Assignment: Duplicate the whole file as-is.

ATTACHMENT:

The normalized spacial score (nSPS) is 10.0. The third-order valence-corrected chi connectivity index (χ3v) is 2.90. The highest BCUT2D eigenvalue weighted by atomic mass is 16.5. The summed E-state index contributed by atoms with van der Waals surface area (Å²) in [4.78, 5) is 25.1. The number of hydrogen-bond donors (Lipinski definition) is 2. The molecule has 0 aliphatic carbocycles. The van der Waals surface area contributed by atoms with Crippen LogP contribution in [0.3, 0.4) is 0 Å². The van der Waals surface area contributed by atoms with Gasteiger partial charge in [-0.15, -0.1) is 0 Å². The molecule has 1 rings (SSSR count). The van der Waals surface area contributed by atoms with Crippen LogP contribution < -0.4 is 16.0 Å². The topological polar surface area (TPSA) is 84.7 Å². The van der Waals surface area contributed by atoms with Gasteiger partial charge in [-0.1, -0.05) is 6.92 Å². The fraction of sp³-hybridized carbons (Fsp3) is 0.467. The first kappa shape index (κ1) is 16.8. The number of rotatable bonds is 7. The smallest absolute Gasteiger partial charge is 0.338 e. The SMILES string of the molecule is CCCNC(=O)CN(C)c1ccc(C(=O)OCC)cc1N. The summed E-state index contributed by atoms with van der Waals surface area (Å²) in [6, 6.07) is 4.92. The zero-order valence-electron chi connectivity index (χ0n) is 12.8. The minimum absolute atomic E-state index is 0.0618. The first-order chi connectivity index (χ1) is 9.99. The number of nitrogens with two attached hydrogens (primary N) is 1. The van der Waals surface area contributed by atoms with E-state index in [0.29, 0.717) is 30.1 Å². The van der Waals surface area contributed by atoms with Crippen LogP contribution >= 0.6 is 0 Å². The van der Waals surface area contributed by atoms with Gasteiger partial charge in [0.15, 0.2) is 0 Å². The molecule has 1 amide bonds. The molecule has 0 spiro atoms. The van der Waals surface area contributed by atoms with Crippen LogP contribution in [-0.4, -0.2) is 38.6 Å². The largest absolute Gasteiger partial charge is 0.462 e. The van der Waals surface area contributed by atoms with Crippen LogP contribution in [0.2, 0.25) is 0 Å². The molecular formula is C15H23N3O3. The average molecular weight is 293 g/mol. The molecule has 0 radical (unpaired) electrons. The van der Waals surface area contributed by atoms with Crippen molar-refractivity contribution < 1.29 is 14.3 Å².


The normalized spacial score (nSPS) is 10.0. The third-order valence-corrected chi connectivity index (χ3v) is 2.90. The highest BCUT2D eigenvalue weighted by atomic mass is 16.5. The summed E-state index contributed by atoms with van der Waals surface area (Å²) in [4.78, 5) is 25.1. The number of hydrogen-bond donors (Lipinski definition) is 2. The molecule has 0 aliphatic carbocycles. The van der Waals surface area contributed by atoms with Crippen LogP contribution in [0.3, 0.4) is 0 Å². The van der Waals surface area contributed by atoms with Gasteiger partial charge in [-0.15, -0.1) is 0 Å². The molecule has 1 rings (SSSR count). The van der Waals surface area contributed by atoms with Crippen LogP contribution < -0.4 is 16.0 Å². The topological polar surface area (TPSA) is 84.7 Å². The van der Waals surface area contributed by atoms with Gasteiger partial charge in [-0.1, -0.05) is 6.92 Å². The fraction of sp³-hybridized carbons (Fsp3) is 0.467. The first kappa shape index (κ1) is 16.8. The number of rotatable bonds is 7. The smallest absolute Gasteiger partial charge is 0.338 e. The SMILES string of the molecule is CCCNC(=O)CN(C)c1ccc(C(=O)OCC)cc1N. The summed E-state index contributed by atoms with van der Waals surface area (Å²) in [6, 6.07) is 4.92. The zero-order valence-electron chi connectivity index (χ0n) is 12.8. The minimum absolute atomic E-state index is 0.0618. The first-order chi connectivity index (χ1) is 9.99. The number of nitrogens with two attached hydrogens (primary N) is 1. The van der Waals surface area contributed by atoms with E-state index in [0.29, 0.717) is 30.1 Å². The van der Waals surface area contributed by atoms with Crippen LogP contribution >= 0.6 is 0 Å². The van der Waals surface area contributed by atoms with Gasteiger partial charge in [0.15, 0.2) is 0 Å². The molecule has 1 amide bonds. The molecule has 0 spiro atoms. The van der Waals surface area contributed by atoms with Crippen LogP contribution in [-0.4, -0.2) is 38.6 Å². The largest absolute Gasteiger partial charge is 0.462 e. The van der Waals surface area contributed by atoms with Crippen LogP contribution in [0.2, 0.25) is 0 Å². The molecular formula is C15H23N3O3. The average molecular weight is 293 g/mol. The molecule has 0 radical (unpaired) electrons. The van der Waals surface area contributed by atoms with Crippen molar-refractivity contribution < 1.29 is 14.3 Å².